16. 16. Ok, now I see a bunch of curly brackets • Using this .ftl in Magnolia Author you will see a lot of Mustache placeholders in the editor • Can’t we just replace the placeholders with sample data? • Yes, and because each view is mocked up on the server side we can create a Java filter to use Mustache to replace the placeholders with sample values
  17. 17. Steps to put it all together 1. Take an existing .hogan template file that you would use with hulk and add it to Magnolia as an .ftl template 2. Add Freemarker code and Magnolia components needed to manage any content 3. Add a filter to show sample data in Magnolia Author 4. Add a servlet to query the content from Magnolia, precompile it using ScriptEngine and optimize it using YUI Compressor 5. Include the JavaScript returned by the servlet in our web application 6. Use the Hogan template objects just like any other Hogan template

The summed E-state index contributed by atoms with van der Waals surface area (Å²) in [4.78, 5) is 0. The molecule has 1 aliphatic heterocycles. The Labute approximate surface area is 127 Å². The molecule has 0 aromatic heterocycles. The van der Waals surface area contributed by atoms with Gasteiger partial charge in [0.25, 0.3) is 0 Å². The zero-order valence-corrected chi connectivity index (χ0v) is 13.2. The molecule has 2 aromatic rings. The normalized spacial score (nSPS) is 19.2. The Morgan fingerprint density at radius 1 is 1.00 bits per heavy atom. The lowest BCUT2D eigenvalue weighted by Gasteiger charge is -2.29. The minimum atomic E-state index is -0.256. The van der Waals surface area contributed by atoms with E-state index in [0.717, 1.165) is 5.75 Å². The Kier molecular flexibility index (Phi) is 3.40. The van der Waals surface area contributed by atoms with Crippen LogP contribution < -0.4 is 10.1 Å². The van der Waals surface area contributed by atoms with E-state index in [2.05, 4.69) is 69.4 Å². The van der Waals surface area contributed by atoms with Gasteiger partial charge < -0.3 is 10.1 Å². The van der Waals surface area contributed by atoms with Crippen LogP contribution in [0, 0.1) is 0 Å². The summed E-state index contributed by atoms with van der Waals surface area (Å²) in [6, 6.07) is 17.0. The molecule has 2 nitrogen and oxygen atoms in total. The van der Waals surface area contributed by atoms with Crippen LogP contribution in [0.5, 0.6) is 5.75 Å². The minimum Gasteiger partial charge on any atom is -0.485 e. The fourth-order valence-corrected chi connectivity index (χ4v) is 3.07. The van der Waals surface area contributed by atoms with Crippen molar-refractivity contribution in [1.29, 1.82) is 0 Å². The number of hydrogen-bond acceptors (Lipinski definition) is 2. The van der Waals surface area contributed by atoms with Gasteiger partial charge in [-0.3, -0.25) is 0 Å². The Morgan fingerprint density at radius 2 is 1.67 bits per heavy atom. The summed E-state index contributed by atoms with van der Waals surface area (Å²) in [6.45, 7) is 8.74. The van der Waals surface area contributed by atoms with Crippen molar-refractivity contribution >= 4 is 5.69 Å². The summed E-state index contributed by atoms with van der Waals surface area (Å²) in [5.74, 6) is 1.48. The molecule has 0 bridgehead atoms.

18. 18. Let’s see a quick demo
  19. 19. What about other frameworks - Handlebars • Handlebars is another commonly used Mustache templating engine • Thankfully nearly all of this code can be reused with Handlebars • Simply change the libraries used in the precompile servlet and then change the compilation code from: – Hogan.compile(templateString, {asString: true}); to: – Handlebars.precompile(templateString).toString();
  20. 20. What about other frameworks – Angular.js • Angular.js actively renders templates instead of compiling and merging them with data at render time • We can still generate a single JavaScript file containing minified content managed templates • The code generated by the servlet would be similar to this:
  21. 21. “I fear no man, no beast or evil, brother.” - HULK HOGAN
  22. 22. And neither should we. ANY QUESTIONS?
  23. 23. Sources • Rocky statue image from Wikimedia - creative commons attribution – http://wikimediafoundation.org/wiki/File:9.26.06RockyStatueByLuigiNovi1.jpg • Hulk Hogan image from flickr - creative commons attribution – http://m.flickr.com/#/photos/hodgers/3415258483/sizes/l/ • Example code using ScriptEngine from Christian Grobmeier’s blog – http://www.grobmeier.de/precompiling-hogan-jsmustache-templates-on-a-java-server-with- struts-2-16012012.html • Jsfiddle for the example Hogan.js template – http://jsfiddle.net/qDBXF/